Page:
If we were talking about an exit poll, it would be too early to call the election with just 6% of precincts reporting.
And so far, the same can be said for first-quarter earnings season, with only 33 of the S&P 500 members out with results. But for John Butters, senior earnings analyst at FactSet Research, it's never too early to get deep in to the data and start looking for trends. That's why we brought the Boston-based analyst on to Breakout.
Butters, who before joining FactSet in January spent more than a decade in research with Thomson Financial and Thomson Reuters, says the big picture earnings story this quarter is just that -- big. Earnings per share for the entire S&P 500 are forecast to rise 12% to a record $98 (cumulatively) in the first quarter, and revenues are expected to climb 7%.
That means corporate profits are not only fully back, but above pre-crisis levels. If only the job or real estate markets could claim that, too.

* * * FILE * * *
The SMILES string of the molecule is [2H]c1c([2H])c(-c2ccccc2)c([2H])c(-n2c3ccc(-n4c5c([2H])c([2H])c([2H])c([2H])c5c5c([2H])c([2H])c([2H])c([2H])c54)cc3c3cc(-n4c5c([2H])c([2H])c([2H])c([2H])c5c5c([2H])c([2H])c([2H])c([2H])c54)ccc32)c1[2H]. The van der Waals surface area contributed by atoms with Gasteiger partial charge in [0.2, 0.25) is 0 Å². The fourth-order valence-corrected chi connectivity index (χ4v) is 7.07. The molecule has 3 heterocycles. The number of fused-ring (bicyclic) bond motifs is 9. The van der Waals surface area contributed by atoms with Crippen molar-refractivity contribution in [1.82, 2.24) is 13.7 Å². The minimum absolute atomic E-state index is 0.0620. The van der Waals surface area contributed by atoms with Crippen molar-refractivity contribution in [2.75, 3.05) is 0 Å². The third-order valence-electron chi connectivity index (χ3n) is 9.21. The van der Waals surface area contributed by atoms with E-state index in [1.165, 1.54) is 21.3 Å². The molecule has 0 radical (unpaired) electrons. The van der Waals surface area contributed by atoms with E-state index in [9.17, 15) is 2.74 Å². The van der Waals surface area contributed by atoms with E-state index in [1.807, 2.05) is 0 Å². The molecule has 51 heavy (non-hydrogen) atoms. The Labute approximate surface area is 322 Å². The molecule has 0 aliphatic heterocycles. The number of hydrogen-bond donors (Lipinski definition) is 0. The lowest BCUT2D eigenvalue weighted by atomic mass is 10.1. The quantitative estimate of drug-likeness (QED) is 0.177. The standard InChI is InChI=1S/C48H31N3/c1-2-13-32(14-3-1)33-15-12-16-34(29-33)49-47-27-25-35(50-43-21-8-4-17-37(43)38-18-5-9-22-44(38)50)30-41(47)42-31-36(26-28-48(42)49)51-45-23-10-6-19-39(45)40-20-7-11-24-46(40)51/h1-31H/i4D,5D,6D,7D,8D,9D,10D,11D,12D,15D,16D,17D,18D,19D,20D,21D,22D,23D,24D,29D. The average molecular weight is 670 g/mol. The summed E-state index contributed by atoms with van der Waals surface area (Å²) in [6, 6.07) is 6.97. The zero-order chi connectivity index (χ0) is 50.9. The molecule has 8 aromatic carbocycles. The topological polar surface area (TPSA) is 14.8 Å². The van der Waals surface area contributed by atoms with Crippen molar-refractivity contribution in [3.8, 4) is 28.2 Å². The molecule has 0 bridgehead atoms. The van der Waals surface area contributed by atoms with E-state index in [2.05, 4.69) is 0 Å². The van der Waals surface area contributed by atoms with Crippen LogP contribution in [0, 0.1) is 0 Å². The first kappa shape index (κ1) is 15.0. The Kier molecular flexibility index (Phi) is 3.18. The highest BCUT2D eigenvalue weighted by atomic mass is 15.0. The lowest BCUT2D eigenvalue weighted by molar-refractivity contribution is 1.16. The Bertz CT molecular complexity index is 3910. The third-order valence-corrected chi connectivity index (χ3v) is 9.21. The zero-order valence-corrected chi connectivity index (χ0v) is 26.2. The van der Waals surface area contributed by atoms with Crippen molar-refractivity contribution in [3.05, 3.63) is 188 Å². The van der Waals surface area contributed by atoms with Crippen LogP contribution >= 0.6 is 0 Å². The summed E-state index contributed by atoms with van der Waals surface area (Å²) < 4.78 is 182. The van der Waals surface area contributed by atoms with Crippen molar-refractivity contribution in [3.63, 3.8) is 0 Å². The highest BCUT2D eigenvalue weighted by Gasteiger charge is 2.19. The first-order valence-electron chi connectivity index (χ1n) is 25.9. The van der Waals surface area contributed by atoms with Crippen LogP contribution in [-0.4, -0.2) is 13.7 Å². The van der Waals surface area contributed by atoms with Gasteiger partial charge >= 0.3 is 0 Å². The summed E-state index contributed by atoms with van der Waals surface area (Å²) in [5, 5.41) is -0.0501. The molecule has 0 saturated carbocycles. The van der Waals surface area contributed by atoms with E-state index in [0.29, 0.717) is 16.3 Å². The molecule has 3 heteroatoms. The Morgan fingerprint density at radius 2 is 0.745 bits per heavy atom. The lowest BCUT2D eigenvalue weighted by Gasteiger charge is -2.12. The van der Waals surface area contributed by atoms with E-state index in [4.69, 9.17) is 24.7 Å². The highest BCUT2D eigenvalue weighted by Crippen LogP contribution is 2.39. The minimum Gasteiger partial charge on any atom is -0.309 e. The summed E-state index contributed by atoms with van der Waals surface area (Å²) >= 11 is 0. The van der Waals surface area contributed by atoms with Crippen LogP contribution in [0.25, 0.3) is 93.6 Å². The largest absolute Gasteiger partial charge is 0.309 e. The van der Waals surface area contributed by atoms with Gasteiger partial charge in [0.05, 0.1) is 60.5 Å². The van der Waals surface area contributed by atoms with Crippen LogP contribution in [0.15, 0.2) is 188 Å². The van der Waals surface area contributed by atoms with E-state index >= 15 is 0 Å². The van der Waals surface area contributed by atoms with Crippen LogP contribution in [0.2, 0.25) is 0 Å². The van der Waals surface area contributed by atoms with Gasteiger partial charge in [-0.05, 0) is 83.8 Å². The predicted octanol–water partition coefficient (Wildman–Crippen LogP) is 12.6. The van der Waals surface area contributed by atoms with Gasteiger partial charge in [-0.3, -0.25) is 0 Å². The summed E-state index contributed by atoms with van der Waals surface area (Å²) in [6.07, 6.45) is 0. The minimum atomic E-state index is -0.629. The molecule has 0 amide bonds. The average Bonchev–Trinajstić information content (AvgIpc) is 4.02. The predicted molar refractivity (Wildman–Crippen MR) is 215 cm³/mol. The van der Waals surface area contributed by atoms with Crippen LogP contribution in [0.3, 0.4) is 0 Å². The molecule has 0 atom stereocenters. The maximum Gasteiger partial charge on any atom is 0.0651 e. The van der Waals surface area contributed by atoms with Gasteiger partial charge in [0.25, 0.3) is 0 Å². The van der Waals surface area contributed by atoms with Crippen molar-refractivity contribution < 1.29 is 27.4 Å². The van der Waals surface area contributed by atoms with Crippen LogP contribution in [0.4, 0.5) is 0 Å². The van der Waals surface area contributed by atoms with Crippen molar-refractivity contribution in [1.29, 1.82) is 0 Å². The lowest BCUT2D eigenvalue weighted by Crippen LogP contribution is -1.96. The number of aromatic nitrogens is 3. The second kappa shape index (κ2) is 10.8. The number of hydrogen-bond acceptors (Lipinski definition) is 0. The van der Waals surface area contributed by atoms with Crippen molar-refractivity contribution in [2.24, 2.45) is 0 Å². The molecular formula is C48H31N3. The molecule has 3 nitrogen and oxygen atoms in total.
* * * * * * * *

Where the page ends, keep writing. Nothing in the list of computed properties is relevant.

Not surprisingly, the energy, materials and industrial sectors are each expected to outperform other groups by a substantial margin. Butters points out that 83% of the companies reporting so far have beaten analysts' bottom line estimates, while 72% have posted sales above consensus projections. Both surprise factors are above the long-term averages.
Inside the results and calls, Butters says 40% of companies have made some sort of reference to Japan and the effects of the earthquake and tsunami that hit the nation in March. He's also parsing results for any references to, or cracks in, the commodity story or the global growth story.
What about corporate outlooks for the rest of the year?
"It's a little early looking at the guidance numbers," Butters says. "We just don't have enough yet to make any definite conclusions, but so far we are seeing more companies guide higher than lower, particularly in the tech sector. But the numbers are very small at this point."
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- Earnings per share
- S&P 500
- Thomson Financial
- Thomson Reuters